£20000 - £22000 per annum + excellent benefits: Ashdown Group: Application Sup...

SThree: Recruitment Resourcer

£20000 - £25000 per annum + Uncapped Commission: SThree: Do you want to get in...

Ashdown Group: Project Manager - Birmingham - up to £40,000 - 12 month FTC

£35000 - £40000 per annum: Ashdown Group: IT Project Manager - Birmingham - ...

Day In a Page

Fishing for votes with Nigel Farage: The Ukip leader shows how he can work an audience as he casts his line to the disaffected of Grimsby

Fishing is on Nigel Farage's mind

Ukip leader casts a line to the disaffected
Who is bombing whom in the Middle East? It's amazing they don't all hit each other

Who is bombing whom in the Middle East?

Robert Fisk untangles the countries and factions
China's influence on fashion: At the top of the game both creatively and commercially

China's influence on fashion

At the top of the game both creatively and commercially
Lord O’Donnell: Former cabinet secretary on the election and life away from the levers of power

The man known as GOD has a reputation for getting the job done

Lord O'Donnell's three principles of rule
Rainbow shades: It's all bright on the night

Rainbow shades

It's all bright on the night
'It was first time I had ever tasted chocolate. I kept a piece, and when Amsterdam was liberated, I gave it to the first Allied soldier I saw'

Bread from heaven

Dutch survivors thank RAF for World War II drop that saved millions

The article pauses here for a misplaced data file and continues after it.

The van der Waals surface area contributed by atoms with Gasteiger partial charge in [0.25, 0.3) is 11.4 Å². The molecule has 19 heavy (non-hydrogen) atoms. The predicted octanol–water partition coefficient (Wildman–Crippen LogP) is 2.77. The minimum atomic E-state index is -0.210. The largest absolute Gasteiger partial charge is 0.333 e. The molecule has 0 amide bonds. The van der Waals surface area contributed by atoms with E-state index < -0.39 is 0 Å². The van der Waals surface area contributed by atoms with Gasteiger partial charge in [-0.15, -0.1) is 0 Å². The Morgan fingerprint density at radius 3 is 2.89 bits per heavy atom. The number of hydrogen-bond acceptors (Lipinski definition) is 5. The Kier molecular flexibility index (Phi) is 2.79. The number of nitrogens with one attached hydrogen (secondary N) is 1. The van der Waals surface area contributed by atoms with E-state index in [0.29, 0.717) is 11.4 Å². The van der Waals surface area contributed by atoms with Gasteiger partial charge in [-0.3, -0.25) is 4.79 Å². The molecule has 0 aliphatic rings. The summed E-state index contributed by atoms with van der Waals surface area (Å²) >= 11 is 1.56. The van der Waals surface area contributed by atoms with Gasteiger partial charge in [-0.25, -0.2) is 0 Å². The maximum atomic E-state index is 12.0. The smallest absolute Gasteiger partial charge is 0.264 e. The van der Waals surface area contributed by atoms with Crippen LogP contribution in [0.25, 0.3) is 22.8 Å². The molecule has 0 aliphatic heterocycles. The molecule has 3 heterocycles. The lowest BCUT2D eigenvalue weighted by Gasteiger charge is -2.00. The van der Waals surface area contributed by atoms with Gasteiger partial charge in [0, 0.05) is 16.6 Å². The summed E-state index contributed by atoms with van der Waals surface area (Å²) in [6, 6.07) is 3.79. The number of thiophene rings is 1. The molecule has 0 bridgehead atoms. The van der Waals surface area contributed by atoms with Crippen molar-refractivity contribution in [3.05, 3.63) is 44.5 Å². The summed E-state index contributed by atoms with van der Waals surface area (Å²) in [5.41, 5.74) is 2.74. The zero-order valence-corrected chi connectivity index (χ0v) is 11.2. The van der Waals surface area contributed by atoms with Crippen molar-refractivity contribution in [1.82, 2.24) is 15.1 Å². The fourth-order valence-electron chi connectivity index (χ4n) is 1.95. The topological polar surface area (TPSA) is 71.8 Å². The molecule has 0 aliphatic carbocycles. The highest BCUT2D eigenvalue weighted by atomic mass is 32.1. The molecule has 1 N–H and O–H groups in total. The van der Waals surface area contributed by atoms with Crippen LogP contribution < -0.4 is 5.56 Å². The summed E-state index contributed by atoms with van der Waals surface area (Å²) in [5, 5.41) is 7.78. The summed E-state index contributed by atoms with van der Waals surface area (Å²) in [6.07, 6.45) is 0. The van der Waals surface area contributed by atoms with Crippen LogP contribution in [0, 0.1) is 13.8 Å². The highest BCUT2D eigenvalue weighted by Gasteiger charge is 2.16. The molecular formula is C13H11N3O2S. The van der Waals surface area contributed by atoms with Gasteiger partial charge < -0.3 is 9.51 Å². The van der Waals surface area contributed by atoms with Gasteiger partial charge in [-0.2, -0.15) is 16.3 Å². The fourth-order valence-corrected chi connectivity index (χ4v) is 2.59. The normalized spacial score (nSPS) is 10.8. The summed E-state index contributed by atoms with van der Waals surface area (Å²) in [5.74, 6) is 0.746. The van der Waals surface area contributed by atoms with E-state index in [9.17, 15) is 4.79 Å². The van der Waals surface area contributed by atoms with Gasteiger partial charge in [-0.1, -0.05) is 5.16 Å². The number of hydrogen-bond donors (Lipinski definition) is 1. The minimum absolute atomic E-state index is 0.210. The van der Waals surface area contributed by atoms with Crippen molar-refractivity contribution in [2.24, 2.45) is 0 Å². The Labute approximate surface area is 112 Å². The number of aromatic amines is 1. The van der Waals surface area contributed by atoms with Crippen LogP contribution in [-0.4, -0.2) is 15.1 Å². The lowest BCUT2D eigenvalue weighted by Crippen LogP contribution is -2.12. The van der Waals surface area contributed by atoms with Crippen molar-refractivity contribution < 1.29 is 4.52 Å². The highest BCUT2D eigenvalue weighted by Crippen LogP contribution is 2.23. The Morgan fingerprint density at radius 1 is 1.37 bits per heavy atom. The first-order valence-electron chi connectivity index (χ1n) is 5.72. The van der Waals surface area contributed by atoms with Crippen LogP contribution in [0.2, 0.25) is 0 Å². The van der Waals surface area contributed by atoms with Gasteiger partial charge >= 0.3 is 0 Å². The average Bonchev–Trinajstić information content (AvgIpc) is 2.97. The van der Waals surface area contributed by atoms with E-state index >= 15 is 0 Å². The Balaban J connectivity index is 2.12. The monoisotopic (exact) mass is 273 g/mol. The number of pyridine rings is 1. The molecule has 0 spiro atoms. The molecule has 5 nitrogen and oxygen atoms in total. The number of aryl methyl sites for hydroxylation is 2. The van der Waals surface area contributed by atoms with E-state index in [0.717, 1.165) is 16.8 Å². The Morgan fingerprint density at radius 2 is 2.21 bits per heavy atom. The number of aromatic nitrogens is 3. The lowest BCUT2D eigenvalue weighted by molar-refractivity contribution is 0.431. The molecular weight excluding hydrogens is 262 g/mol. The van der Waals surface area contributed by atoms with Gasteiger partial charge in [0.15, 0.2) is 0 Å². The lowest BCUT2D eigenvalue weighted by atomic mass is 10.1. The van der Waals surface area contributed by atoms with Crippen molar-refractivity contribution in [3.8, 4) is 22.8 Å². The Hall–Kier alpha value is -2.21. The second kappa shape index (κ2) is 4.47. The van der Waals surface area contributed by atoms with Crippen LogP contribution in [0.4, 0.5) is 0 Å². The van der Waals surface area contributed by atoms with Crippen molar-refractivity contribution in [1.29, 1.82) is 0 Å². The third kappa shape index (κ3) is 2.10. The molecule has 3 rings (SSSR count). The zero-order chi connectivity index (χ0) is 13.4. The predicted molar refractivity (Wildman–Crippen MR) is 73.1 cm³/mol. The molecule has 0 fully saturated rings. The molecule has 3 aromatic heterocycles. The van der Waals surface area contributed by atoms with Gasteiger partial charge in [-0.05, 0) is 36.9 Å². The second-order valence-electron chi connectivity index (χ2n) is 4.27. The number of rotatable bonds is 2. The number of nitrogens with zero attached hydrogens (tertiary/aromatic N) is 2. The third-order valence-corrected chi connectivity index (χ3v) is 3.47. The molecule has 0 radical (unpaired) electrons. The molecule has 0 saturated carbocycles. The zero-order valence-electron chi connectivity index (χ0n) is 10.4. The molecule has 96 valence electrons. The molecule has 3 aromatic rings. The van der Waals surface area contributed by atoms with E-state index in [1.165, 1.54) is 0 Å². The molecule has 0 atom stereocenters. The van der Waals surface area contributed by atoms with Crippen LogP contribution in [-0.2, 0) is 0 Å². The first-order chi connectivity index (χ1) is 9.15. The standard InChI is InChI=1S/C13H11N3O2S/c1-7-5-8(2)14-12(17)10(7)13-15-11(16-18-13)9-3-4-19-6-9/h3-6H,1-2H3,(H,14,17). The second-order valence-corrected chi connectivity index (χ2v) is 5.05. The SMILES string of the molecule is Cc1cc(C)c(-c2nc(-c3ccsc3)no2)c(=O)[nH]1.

Britain will be 'run for the wealthy and powerful' if Tories retain power - Labour

How 'the Axe' helped Labour

UK will be 'run for the wealthy and powerful' if Tories retain power
Rare and exclusive video shows the horrific price paid by activists for challenging the rule of jihadist extremists in Syria

The price to be paid for challenging the rule of extremists

A revolution now 'consuming its own children'
Welcome to the world of Megagames

Welcome to the world of Megagames

300 players take part in Watch the Skies! board game in London
'Nymphomaniac' actress reveals what it was really like to star in one of the most explicit films ever

Charlotte Gainsbourg on 'Nymphomaniac'

Starring in one of the most explicit films ever
Robert Fisk in Abu Dhabi: The Emirates' out-of-sight migrant workers helping to build the dream projects of its rulers

Robert Fisk in Abu Dhabi

The Emirates' out-of-sight migrant workers helping to build the dream projects of its rulers
Vince Cable interview: Charging fees for employment tribunals was 'a very bad move'

Vince Cable exclusive interview

Charging fees for employment tribunals was 'a very bad move'
Iwan Rheon interview: Game of Thrones star returns to his Welsh roots to record debut album

Iwan Rheon is returning to his Welsh roots

Rheon is best known for his role as the Bastard of Bolton. It's gruelling playing a sadistic torturer, he tells Craig McLean, but it hasn't stopped him recording an album of Welsh psychedelia
Morne Hardenberg interview: Cameraman for BBC's upcoming show Shark on filming the ocean's most dangerous predator

It's time for my close-up

Meet the man who films great whites for a living
Increasing numbers of homeless people in America keep their mobile phones on the streets

Homeless people keep mobile phones

A homeless person with a smartphone is a common sight in the US. And that's creating a network where the 'hobo' community can share information - and fight stigma - like never before